In the context of this article, the key phrase in this is 'or supervision' which is not defined and could be interpreted strictly from its etymology (super + videre-to see) as requiring direct visual observation but, knowing the American scene, will be interpreted more in line with 'supervisor', all of whose dictionary definitions lack this specificity of direct observation.
To avoid at least one of the conceptual confusions I propose from here on to refer to anyone who has a measure of clinical autonomy in the management of anaesthesia but lacks a medical qualification as a non-physician anaesthetist and I will call a medically-qualified anaesthetist an 'anaesthesiologist' despite the non-acceptance of this as a defining term in the United Kingdom.
In Europe, the employment of nurses as non-physician anaesthetists in some countries was not originally economically driven and it certainly is not now. A study of three typical departments in Switzerland and Sweden, conducted by the author, was unable to detect that their overall salary costs were less than if they had relied solely on a suitable mix of doctors. This may seem surprising, considering the salary differential at an individual level. However, the need for medical supervision, the stricter limits on the hours of work and the inflexibility which results, ensures that it is not a matter of one-for-one substitution and the extra numbers make up the difference in overall costs.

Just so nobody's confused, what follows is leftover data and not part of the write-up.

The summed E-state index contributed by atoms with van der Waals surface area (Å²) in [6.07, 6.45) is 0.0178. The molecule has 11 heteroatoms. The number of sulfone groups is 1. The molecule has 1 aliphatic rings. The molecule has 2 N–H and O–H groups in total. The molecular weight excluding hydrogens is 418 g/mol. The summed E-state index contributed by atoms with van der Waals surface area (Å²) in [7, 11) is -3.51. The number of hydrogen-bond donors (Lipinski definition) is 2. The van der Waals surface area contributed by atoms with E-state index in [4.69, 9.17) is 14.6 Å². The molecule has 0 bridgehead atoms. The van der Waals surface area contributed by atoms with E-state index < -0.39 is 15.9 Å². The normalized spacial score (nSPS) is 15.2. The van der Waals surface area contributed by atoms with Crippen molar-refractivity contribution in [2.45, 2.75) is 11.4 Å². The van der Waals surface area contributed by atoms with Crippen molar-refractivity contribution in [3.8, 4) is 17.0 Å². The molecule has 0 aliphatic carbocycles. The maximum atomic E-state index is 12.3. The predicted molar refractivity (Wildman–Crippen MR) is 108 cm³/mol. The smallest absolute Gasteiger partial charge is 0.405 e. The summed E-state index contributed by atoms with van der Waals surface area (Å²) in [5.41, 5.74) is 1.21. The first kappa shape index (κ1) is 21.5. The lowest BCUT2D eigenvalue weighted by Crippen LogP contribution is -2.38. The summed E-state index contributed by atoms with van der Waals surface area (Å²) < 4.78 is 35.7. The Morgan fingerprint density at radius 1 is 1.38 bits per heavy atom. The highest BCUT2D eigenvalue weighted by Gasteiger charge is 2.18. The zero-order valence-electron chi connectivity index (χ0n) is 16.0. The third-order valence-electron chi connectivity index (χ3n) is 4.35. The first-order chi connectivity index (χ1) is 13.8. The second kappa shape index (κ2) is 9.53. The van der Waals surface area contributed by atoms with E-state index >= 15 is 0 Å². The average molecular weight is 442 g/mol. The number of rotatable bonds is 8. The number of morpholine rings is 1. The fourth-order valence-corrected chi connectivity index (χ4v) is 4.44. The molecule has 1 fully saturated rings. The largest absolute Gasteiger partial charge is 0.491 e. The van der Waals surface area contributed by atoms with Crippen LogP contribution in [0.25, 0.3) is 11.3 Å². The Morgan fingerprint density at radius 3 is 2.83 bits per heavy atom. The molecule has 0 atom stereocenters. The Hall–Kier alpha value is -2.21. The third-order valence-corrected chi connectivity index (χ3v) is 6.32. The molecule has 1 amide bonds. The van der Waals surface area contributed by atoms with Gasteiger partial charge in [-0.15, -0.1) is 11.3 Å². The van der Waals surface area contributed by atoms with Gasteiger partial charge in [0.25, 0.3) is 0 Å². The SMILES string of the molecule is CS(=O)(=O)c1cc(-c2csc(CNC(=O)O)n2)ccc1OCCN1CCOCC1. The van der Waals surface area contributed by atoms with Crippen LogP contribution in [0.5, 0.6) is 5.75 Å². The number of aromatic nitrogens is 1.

The main pressure initially was a shortage of medical manpower and the belief that it was more beneficial overall to concentrate a limited resource into Intensive Care, Pain Management and pre- and post-operative care. As a consequence, as much surgery as possible was carried out under regional or local anaesthesia and the task of monitoring and managing general anaesthesia in suitable patients was delegated to a considerable extent to non-physician (nurse) anaesthetists who were trained in a limited repertoire of techniques.
When the European Academy was founded it was anticipated that this divergence of practice would be a source of division for a European academic body and it was tacitly concluded that it would not be possible to produce a universally acceptable 'Academy view' on the role (if any) of non-physician anaesthetists and nothing could be gained by attempting to produce one.